10 Soc.sec.rep.ser. 238, Unempl.ins.rep. Cch 16,232george W. Krumpelman, Plaintiff-appellant, v. Margaret M. Heckler, Secretary of Health and Human Services,defendant-appellee, 767 F.2d 586 (9th Cir. 1985)

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U.S. Court of Appeals for the Ninth Circuit - 767 F.2d 586 (9th Cir. 1985) Argued and Submitted June 7, 1985. Decided July 29, 1985

John Ohanian, John Ohanian, Inc., Los Angeles, Cal., for plaintiff-appellant.

Dennis J. Mulshine, San Francisco, Cal., for defendant-appellee.

Appeal from the United States District Court for the Central District of California.

Before WALLACE, TANG and WIGGINS, Circuit Judges.

TANG, Circuit Judge.

Krumpelman brought suit in district court for review of a decision of Secretary Heckler denying disability insurance benefits. He alleged jurisdiction under 42 U.S.C. § 405(g). We affirm the district court's grant of summary judgment in favor of the Secretary.


On May 2, 1980, plaintiff George W. Krumpelman, a 42-year old stage technician, was injured in an accident while working with co-workers in moving heavy trees. On July 28, 1980, Krumpelman filed an application for disability insurance benefits for head, back, and neck injuries commencing on May 3, 1980. The application was denied, and on December 7, 1980, it was again denied upon reconsideration notice. Krumpelman did not seek an administrative hearing nor an appeal on this application.

On May 8, 1981, Krumpelman filed a new application for disability benefits. This application again alleged the disability period commencing on May 3, 1980, and again alleged head, back, and neck injuries. This application was initially denied. On December 21, 1981, Krumpelman requested reconsideration, and indicated that he had commenced work on October 6, 1981, and therefore his application was for a closed period of disability from May 3, 1980 through October 6, 1981.

On June 8, 1983, Krumpelman appeared with counsel at an administrative hearing before ALJ Mallory C. Walker.1  The ALJ's decision was adopted as a final decision of the Secretary. The ALJ's decision reviews in detail the additional exhibits submitted by Krumpelman's counsel and Krumpelman's testimony at the June 8 hearing. The ALJ then lists 11 findings. These findings break down into the resolution of two major issues.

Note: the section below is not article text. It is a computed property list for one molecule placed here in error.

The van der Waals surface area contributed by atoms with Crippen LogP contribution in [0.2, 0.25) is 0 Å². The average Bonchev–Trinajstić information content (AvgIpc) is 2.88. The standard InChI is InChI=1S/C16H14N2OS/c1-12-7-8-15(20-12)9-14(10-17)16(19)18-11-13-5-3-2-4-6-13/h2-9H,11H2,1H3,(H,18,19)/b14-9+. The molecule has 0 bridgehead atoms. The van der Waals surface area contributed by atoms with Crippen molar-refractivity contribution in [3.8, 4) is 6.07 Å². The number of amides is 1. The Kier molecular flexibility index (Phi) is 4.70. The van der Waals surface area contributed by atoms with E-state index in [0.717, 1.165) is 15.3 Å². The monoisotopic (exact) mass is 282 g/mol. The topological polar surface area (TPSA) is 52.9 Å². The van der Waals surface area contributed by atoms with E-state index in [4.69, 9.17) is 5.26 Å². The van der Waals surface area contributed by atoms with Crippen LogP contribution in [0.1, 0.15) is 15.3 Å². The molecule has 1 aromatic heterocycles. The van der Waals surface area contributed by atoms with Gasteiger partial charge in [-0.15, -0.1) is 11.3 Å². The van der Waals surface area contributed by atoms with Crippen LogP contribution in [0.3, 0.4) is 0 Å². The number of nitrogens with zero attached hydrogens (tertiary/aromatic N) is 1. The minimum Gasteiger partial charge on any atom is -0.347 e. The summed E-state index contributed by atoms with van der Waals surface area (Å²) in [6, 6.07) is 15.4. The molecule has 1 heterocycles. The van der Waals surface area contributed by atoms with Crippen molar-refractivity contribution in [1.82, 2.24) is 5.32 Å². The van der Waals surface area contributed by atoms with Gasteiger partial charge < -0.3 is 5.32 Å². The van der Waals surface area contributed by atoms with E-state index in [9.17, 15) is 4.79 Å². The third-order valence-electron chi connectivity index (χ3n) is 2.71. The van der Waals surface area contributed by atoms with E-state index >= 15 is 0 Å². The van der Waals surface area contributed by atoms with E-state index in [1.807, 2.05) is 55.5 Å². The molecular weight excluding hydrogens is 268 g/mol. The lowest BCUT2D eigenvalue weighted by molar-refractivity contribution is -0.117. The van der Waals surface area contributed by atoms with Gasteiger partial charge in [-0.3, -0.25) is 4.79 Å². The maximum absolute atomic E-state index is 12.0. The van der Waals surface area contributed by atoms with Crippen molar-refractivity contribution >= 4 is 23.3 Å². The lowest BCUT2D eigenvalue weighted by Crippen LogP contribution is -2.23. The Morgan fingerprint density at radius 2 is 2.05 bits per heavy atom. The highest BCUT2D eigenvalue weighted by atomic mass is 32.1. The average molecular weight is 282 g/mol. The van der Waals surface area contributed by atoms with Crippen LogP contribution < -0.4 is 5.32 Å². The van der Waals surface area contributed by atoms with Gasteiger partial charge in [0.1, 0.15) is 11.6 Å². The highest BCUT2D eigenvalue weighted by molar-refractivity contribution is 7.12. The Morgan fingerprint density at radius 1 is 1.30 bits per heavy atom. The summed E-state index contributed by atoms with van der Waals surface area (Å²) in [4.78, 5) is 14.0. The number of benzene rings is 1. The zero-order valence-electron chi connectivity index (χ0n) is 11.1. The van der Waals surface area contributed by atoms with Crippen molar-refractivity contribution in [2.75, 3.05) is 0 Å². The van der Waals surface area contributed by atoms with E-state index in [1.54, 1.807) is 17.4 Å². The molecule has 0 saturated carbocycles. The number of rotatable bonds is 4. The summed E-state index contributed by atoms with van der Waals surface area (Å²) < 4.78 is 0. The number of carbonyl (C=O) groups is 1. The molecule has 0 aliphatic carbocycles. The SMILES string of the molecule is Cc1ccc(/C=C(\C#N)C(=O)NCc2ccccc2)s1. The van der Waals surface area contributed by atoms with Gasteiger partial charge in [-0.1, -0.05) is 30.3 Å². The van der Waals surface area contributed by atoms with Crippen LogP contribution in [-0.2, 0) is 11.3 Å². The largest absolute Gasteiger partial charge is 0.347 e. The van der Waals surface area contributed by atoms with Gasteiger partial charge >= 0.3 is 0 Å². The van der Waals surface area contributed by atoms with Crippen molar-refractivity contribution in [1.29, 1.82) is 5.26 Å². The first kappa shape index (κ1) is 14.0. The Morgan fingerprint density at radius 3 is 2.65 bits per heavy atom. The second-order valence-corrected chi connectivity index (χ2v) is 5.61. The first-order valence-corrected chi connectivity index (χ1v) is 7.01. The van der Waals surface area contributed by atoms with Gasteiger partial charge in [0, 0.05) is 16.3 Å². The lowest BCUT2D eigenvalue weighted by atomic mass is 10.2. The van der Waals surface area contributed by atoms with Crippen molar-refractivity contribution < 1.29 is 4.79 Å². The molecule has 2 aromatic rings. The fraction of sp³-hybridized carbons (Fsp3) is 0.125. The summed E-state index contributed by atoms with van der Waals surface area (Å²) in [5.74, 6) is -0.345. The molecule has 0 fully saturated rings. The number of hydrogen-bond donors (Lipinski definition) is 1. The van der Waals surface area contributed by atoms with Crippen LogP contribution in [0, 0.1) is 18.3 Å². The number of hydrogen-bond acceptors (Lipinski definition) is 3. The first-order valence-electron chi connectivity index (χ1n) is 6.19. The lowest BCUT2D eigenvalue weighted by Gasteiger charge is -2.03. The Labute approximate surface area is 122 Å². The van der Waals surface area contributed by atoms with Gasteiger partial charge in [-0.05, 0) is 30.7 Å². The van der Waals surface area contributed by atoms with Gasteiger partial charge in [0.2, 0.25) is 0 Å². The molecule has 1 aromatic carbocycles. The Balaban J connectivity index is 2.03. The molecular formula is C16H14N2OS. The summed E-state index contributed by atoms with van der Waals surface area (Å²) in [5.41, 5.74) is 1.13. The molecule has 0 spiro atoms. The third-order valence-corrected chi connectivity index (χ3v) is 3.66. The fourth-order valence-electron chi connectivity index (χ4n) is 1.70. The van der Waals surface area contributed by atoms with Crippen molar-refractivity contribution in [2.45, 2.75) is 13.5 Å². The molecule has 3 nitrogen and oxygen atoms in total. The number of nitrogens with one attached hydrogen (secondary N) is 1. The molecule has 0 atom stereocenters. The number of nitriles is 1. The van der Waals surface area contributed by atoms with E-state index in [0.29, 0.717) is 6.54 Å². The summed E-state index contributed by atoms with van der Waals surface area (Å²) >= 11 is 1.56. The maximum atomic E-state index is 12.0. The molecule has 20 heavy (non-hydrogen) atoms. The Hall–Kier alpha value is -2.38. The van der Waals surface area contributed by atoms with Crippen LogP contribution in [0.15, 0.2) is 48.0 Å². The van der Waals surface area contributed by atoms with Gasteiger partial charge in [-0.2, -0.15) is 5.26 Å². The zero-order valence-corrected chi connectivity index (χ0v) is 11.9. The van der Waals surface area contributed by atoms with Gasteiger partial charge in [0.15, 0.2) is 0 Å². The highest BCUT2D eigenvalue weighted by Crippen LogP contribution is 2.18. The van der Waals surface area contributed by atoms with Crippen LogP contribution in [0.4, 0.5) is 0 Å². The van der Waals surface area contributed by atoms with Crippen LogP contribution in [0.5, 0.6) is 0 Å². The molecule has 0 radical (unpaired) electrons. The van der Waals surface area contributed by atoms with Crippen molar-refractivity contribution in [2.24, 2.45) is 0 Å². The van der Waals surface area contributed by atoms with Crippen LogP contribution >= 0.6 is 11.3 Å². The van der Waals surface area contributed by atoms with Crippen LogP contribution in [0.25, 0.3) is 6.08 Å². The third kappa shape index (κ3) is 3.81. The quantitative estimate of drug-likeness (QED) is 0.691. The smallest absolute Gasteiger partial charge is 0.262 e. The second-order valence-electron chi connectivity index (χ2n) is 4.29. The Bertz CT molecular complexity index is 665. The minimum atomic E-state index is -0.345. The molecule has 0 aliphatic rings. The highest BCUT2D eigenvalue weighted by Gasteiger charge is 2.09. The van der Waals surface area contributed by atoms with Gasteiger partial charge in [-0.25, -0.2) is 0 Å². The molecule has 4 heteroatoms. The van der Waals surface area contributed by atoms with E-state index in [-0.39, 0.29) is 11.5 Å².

First, the ALJ concluded that the Secretary's denial of the disability application of July 28, 1980, was a final decision regarding disability for the period of May 3, 1980 through the December 7, 1980 date of denial. The ALJ concluded that because Krumpelman did not pursue administrative review of that December 7, 1980 decision, it was final, binding, and after his review of the submitted evidence found that good cause did not exist for reopening that claim.

The second grouping of findings relate to the issue of whether plaintiff proved disability from January 1981 through October 6, 1981. The ALJ found that Krumpelman's impairments did not prevent all substantial gainful work activity for a continuous period of not less than twelve months. Although the ALJ made findings regarding the credibility of Krumpelman's testimony and the impact of the medical evidence, it is clear from the findings and additional language in the decision that the ALJ found that Krumpelman could not prevail because the period of January 1981 through October 1981 failed the 12 month continuous period requirement. 42 U.S.C. § 423(d) (1) (A).

On cross-motions for summary judgment, the district court adopted a magistrate's report and granted the Secretary's motion for summary judgment. The Magistrate's Report found jurisdiction improper under Sec. 405(g), and that the period for which the prior determination was not conclusive did not meet the 12 month requirement of 42 U.S.C. § 423(d) (1) (A). Krumpelman asserts on appeal that this court has jurisdiction to review the ALJ's decision, and that the ALJ denied him disability benefits on findings not supported by substantial evidence.


The district court has jurisdiction to review "final decision [s]" of the Secretary under 42 U.S.C. § 405(g). " [T]he Secretary's decision not to re-open a previously adjudicated claim for social security benefits" is purely discretionary and is therefore not considered a "final" decision within the meaning of Sec. 405(g). Davis v. Schweiker, 665 F.2d 934, 935 (9th Cir. 1982). See Califano v. Sanders, 430 U.S. 99, 107-09, 97 S. Ct. 980, 985-86, 51 L. Ed. 2d 192 (1977). District courts, therefore, have no jurisdiction to review a refusal to re-open a claim for disability benefits or a determination that such a claim is res judicata. Davis v. Schweiker, 665 F.2d at 935. Krumpelman appeals from the decision which, in part, is a refusal to re-open the prior final determination that Krumpelman was not disabled during the period of May 3, 1980 to December 7, 1980. The district court therefore correctly concluded that it lacked jurisdiction to review this determination, and that the Secretary's prior decision was res judicata for this period. Id.